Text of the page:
• Highly Active. Because DM doesn’t allow anyone in the classroom to fall back on their first language, it demands that teachers and students alike are active—acting, moving, drawing, pointing and touching—as they explore and learn English.

    This is also part of what makes it a natural process—think of how much listening and acting small children engage in before they begin speaking and using language.

  • Focuses on Speaking. Again, because it’s a natural method, DM typically focuses more on speaking and listening than on reading and writing. Having said this, there’s still plenty of room for reading and writing in the DM classroom, as I’ll discuss later.

Strengths of the Direct Method

Okay, so now we really know what the Direct Method is. The next question to answer is this: “Why should we use it?” 

The following list of strengths should give you a good sense of why it’s worth using, and when it’s most appropriate to use it:

  • Natural Learning. The first strength of DM comes from the fact that it’s a natural method; because it replicates how we learned our native language, it feels more intuitive to our students and allows them to learn English more deeply than other methods.

    (Note that for students who haven’t been taught in this way, it can be disorienting at first. Trust me, after a few days they’ll get used to it. This doesn’t mean that they won’t complain—DM often demands more of your students than traditional teaching.)

  • Improved Pronunciation. Because of its focus on speaking and listening, students who learn through DM typically develop improved pronunciation, along with greater confidence in speaking.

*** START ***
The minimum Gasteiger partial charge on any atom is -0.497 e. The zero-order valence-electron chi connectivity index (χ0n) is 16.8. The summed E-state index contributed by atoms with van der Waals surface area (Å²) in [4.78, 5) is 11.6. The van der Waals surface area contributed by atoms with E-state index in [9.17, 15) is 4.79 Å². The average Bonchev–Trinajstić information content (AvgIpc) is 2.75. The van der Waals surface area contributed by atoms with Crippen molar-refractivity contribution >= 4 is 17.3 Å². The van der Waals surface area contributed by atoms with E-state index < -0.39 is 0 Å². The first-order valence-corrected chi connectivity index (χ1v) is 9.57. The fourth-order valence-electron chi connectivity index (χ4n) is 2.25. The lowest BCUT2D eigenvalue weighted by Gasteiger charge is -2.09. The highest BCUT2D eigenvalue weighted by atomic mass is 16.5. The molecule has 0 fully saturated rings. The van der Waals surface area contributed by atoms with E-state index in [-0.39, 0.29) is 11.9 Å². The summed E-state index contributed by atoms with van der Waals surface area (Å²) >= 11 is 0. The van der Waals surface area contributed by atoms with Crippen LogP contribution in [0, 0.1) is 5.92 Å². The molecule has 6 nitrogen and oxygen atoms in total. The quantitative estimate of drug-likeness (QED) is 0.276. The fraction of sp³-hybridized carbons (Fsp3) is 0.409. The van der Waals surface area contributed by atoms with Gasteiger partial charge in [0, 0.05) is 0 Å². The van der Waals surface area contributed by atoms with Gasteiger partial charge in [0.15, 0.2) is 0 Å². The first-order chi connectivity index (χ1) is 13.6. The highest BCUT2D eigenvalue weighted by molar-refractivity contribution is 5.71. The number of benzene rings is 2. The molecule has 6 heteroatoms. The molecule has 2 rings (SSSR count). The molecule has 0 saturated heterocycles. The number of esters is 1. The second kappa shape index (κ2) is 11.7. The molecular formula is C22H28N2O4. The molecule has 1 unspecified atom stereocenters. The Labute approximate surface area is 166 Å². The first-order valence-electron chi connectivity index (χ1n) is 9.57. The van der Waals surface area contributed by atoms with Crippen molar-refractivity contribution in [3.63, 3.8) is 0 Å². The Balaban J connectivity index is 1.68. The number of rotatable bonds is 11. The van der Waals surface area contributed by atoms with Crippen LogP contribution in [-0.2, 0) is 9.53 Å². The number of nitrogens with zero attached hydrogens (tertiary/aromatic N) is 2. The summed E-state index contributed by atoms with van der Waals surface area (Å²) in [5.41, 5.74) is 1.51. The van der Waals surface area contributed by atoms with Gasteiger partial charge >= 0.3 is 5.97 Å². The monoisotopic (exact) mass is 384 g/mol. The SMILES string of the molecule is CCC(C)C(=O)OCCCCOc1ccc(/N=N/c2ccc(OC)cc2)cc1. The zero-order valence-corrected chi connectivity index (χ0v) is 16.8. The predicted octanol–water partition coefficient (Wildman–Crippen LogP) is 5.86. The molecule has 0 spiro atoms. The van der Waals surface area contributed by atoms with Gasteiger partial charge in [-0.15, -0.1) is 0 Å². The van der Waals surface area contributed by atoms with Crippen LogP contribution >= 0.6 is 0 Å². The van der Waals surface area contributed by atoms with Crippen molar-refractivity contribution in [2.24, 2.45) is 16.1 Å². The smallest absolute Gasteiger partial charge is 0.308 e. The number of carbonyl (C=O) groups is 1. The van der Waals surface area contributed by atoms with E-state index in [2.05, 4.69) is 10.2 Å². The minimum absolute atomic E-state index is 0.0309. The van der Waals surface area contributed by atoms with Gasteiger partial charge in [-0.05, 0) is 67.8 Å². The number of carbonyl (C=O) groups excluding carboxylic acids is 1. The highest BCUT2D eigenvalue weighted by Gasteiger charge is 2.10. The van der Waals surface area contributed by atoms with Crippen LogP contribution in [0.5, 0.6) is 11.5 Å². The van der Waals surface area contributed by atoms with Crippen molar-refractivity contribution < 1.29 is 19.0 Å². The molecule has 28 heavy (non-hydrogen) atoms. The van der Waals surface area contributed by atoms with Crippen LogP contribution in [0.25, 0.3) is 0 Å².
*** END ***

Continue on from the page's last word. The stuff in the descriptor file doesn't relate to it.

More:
• Thinking in English. In classrooms that allow students to switch back and forth between languages, thinking in English is discouraged; in contrast, a classroom that immerses students in English pushes them to do more thinking in English.
  • Real-world Skills. Although reading and writing are important skills, particularly in school, in daily life we speak and listen more than we read and write. It’s easy to see how important these skills are when we consider how many people find success despite being illiterate, versus how difficult life can be for those who cannot speak or hear.

DM isn’t perfect for teaching all terms and concepts, however.

Typically DM is easier to use with lower-level students and becomes more challenging when tackling more abstract vocabulary and complex grammar at higher levels.

I remember a particularly frustrating DM lesson during which, no matter how many verbal gymnastics my teacher engaged in, I simply couldn’t understand that the word meant “usually”!